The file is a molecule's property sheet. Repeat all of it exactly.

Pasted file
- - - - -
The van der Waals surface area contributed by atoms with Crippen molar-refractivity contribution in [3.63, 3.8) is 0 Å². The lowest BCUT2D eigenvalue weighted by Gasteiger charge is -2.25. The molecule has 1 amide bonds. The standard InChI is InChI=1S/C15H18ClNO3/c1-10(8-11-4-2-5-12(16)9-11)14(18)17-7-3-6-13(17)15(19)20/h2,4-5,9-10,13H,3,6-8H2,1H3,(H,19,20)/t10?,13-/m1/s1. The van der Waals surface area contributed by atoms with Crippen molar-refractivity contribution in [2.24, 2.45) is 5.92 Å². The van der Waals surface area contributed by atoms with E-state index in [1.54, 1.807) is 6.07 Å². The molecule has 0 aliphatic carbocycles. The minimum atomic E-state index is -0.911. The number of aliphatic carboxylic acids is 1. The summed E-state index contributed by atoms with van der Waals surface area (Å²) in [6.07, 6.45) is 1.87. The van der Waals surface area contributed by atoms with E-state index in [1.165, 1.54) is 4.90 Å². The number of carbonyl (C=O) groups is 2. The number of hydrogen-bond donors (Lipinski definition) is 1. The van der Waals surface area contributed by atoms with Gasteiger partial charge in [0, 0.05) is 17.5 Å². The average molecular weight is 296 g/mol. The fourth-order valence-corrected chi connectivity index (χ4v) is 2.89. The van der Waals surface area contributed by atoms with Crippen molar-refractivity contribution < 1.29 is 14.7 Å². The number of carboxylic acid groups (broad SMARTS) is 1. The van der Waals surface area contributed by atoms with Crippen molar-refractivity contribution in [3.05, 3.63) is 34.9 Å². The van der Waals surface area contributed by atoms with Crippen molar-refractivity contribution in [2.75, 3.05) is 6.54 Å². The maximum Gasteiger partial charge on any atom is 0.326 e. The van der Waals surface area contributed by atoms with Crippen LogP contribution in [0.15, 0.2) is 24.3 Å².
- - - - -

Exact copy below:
The van der Waals surface area contributed by atoms with Crippen molar-refractivity contribution in [3.63, 3.8) is 0 Å². The lowest BCUT2D eigenvalue weighted by Gasteiger charge is -2.25. The molecule has 1 amide bonds. The standard InChI is InChI=1S/C15H18ClNO3/c1-10(8-11-4-2-5-12(16)9-11)14(18)17-7-3-6-13(17)15(19)20/h2,4-5,9-10,13H,3,6-8H2,1H3,(H,19,20)/t10?,13-/m1/s1. The van der Waals surface area contributed by atoms with Crippen molar-refractivity contribution in [2.24, 2.45) is 5.92 Å². The van der Waals surface area contributed by atoms with E-state index in [1.54, 1.807) is 6.07 Å². The molecule has 0 aliphatic carbocycles. The minimum atomic E-state index is -0.911. The number of aliphatic carboxylic acids is 1. The summed E-state index contributed by atoms with van der Waals surface area (Å²) in [6.07, 6.45) is 1.87. The van der Waals surface area contributed by atoms with E-state index in [1.165, 1.54) is 4.90 Å². The number of carbonyl (C=O) groups is 2. The number of hydrogen-bond donors (Lipinski definition) is 1. The van der Waals surface area contributed by atoms with Gasteiger partial charge in [0, 0.05) is 17.5 Å². The average molecular weight is 296 g/mol. The fourth-order valence-corrected chi connectivity index (χ4v) is 2.89. The van der Waals surface area contributed by atoms with Crippen molar-refractivity contribution < 1.29 is 14.7 Å². The number of carboxylic acid groups (broad SMARTS) is 1. The van der Waals surface area contributed by atoms with Crippen molar-refractivity contribution in [3.05, 3.63) is 34.9 Å². The van der Waals surface area contributed by atoms with Crippen molar-refractivity contribution in [2.75, 3.05) is 6.54 Å². The maximum Gasteiger partial charge on any atom is 0.326 e. The van der Waals surface area contributed by atoms with Crippen LogP contribution in [0.15, 0.2) is 24.3 Å².